CFRA Head of ETF & Mutual Fund Research Todd Rosenbluth joins Yahoo Finance Live to discuss investing amid rate hikes, value and dividend growth funds, and the outlook for ETFs based on bitcoin futures.
KARINA MITCHELL: Welcome back to Yahoo Finance. It's time now for our ETF report, brought to you by Invesco QQQ. ETF inflows in continued momentum into the start of this year. Here with which ones are gaining traction, let's bring in Todd Rosenbluth, out of ETF and mutual fund research at CFRA. Todd, thanks so much for being here. So investors poured a record $7 and 1/2 billion into dividend ETFs in January, square alone. How do you square that with the rotation we're seeing in equities?
TODD ROSENBLUTH: So what we're seeing in the equity space is either investors are rotating towards more value-oriented strategies and companies that are paying dividends and consistently paying dividends, or having an above average yield would fit into that camp. But we're also in a potentially rising interest rate environment.
And because we're in that environment, investors are looking at equity income in a different way than they might have beforehand. You could have gotten exposure to the S&P 500, the broad market, and paid a dividend that was above average what you'd get in the 10-year Treasury. Now you have to look for more dividend-oriented products to be able to get exposure to those above average yield.
KARINA MITCHELL: So when you're looking at dividends, there are two broad categories, right? There's growth and there's high yield. So what should investors know about the differences between both of those?
TODD ROSENBLUTH: Right, so dividend yield oriented ETFs tend to be more defensively slanted. You'd have higher exposure to consumer staples, utilities, in some cases, energy, because of how the stock prices have fallen, whereas dividend growth oriented ETFs have more exposure towards cyclical sectors. You'll find industrials, you'll find financials. In some cases, you'll find technology.
If we look in a shorter period of time of dividend track records, so an ETF like VIG, Vanguard Dividend Appreciation ETF, has a healthy weighting within the technology sector, whereas an ETF like SDY, which is a SPDR S&P Dividend ETF, which looks for 20 years of dividend growth, it's not going to have companies such as Microsoft that have been raising dividends for 10, but not yet 20 years. So you really need to look under the hood and make sure you understand what you're getting, even if you're focusing on dividend growth, as opposed to dividend yield oriented products.
KARINA MITCHELL: I'm wondering, it's a challenging year ahead. So what if companies start to pull back on the dividends they offer? What are you advising clients? And then what about duration as well?
TODD ROSENBLUTH: Right, so companies that have raised dividends don't perpetually raise dividends. We saw AT&T cut their dividend. They actually stopped paying or stopped raising the dividend in 2021. And then they cut it in 2022. So stopping raising it is certainly a sign that there's something at risk. You want to look for companies that are growing their earnings that are likely to be able to continue to grow their dividends. So those go hand in hand. A company's board and management is less likely to have confidence in the longer term earnings prospects, and yet raise the dividend.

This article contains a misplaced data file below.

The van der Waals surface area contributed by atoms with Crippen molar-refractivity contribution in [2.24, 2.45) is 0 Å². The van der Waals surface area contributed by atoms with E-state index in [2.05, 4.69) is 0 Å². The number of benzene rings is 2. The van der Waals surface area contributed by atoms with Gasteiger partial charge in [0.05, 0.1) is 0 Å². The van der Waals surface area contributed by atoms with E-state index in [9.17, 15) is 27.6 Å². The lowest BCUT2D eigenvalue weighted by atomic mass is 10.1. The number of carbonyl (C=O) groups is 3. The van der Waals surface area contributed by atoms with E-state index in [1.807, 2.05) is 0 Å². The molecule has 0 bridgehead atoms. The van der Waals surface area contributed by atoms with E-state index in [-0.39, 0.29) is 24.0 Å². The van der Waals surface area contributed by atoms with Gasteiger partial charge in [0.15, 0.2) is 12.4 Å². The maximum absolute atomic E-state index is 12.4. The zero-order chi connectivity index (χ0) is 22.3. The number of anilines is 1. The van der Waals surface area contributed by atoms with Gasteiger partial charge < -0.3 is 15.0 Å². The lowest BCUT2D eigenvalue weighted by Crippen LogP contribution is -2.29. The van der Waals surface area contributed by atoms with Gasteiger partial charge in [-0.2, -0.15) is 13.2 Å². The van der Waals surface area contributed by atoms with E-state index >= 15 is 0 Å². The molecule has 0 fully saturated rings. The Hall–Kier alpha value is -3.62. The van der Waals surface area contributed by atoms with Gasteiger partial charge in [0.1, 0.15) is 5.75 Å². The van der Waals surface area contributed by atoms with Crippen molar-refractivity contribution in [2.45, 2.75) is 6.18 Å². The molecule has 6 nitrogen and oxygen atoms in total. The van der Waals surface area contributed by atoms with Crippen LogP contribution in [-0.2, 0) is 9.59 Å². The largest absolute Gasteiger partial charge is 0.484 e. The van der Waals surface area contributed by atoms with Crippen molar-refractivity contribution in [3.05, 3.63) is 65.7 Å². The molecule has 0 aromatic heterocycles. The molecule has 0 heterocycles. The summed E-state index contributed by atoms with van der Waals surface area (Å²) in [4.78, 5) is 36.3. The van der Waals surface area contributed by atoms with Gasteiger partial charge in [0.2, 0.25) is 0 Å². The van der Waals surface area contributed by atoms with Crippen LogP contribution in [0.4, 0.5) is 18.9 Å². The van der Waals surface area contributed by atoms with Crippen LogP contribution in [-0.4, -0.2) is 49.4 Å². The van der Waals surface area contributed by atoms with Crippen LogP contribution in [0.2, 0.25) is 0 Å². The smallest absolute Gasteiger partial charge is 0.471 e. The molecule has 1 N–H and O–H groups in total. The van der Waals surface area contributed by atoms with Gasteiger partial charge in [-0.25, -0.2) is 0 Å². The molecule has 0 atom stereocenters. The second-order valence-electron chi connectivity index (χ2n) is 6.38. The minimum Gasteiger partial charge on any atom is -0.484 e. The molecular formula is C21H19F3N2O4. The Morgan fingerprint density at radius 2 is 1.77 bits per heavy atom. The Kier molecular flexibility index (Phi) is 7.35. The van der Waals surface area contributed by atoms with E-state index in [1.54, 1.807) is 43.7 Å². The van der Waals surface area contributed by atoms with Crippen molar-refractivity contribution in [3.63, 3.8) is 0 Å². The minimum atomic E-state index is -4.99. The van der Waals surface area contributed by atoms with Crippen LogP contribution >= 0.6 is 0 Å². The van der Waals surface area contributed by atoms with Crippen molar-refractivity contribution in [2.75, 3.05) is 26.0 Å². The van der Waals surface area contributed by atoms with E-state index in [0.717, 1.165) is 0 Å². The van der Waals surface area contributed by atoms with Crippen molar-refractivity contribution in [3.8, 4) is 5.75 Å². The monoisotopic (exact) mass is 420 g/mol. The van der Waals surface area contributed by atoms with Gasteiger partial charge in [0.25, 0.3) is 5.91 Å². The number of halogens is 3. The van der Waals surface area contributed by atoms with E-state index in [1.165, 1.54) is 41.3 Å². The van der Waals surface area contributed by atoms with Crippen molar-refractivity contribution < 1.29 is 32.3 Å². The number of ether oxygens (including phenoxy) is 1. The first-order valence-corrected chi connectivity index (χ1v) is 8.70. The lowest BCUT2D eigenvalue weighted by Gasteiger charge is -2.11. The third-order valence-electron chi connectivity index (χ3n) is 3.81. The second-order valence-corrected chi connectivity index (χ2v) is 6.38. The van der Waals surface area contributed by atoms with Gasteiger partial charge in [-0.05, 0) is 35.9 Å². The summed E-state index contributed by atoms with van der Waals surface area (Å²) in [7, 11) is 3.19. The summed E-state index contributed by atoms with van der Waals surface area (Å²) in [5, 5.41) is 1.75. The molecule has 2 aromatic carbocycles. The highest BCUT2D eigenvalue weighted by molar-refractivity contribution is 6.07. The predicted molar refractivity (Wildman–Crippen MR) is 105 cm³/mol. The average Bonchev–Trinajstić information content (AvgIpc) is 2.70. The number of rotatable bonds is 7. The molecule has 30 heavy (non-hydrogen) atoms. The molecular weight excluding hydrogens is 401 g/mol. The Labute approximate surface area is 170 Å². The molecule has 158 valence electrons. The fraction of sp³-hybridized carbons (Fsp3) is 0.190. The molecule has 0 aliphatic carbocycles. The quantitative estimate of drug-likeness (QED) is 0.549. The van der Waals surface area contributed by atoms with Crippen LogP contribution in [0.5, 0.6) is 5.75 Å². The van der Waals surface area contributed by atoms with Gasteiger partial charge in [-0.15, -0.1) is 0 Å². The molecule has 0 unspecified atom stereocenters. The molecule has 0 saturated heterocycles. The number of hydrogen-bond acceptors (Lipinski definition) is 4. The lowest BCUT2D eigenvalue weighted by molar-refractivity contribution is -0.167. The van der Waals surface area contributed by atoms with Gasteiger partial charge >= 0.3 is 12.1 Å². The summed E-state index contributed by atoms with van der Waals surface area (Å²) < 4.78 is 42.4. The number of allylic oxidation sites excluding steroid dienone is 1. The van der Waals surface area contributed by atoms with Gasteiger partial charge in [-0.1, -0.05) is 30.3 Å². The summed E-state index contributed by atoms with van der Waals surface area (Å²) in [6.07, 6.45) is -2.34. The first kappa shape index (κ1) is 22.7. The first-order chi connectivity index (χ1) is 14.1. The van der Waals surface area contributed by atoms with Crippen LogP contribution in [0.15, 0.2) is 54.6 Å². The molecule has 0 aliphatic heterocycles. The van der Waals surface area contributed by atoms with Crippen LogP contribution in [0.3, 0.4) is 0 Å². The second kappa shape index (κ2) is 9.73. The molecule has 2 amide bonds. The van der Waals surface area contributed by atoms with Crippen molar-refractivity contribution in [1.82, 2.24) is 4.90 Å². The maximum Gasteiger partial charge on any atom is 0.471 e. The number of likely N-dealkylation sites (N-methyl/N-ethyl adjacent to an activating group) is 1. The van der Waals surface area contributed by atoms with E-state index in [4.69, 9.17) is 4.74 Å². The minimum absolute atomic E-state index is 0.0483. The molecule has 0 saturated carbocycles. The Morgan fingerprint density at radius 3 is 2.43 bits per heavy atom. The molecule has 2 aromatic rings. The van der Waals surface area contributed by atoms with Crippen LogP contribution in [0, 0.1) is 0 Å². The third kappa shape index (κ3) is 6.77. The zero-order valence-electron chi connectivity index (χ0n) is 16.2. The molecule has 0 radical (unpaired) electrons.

So if you're looking for companies that you find within NOBL, which is the ProShares Dividend ETF, or SDY, that State Street product, or VIG, look at the companies inside and look at their earnings prospects, which is something that we're doing with our research to understand if these are good, average, or bad ETFs.
KARINA MITCHELL: And then you also like some value ETFs as well. But you say look inside those as well, because it's important to know some of the differences, because there can be a disagreement about what constitutes a value stock, right?
TODD ROSENBLUTH: That's right. So the two leading value oriented ETFs are the iShares Russell 1000 value ETF and the iShares S&P 500 value ETF. You can tell they're different because they've got a different index name, constituents that are part of it. The iShares S&P 500 Value ETF, IVE, has companies like MasterCard and Visa, where you wouldn't find that within the Russell 1000 Value ETF.
So not surprisingly, since those are technology companies, you'll get more exposure to the tech sector with IVE than you would get with the iShares Russell 1000 Value ETF. And I see we're showing on the screen here the performance. These are not going to perform in line with one another, because they're constructed differently. So even though value ETFs have been particularly popular to start 2022, it does matter what ETF you're choosing and the index partner that they're working with.
KARINA MITCHELL: Hey, Todd, really quickly-- I only have a few seconds left, but new Bitcoin ETF from Valkyrie coming on the market today. How coincidental it comes just ahead of the Super Bowl, where there's so much interest in crypto. Do you see more interest in crypto ETFs coming down the line this year?
TODD ROSENBLUTH: So we've seen relatively strong interest in that investors have stayed loyal to the Bitcoin futures-based ETFs like BITO from ProShares. The Valkyrie product you're talking about is a Bitcoin miner ETF, so these are owning companies that are exposed to the Bitcoin space. We're certainly seeing supply for that. I think there's overall demand, but obviously, we haven't seen the performance in 2022 to back that up.
KARINA MITCHELL: OK, we will leave it there. Todd Rosenbluth, head of ETF and mutual fund research at CFRA, thanks for your perspective today. Alexis.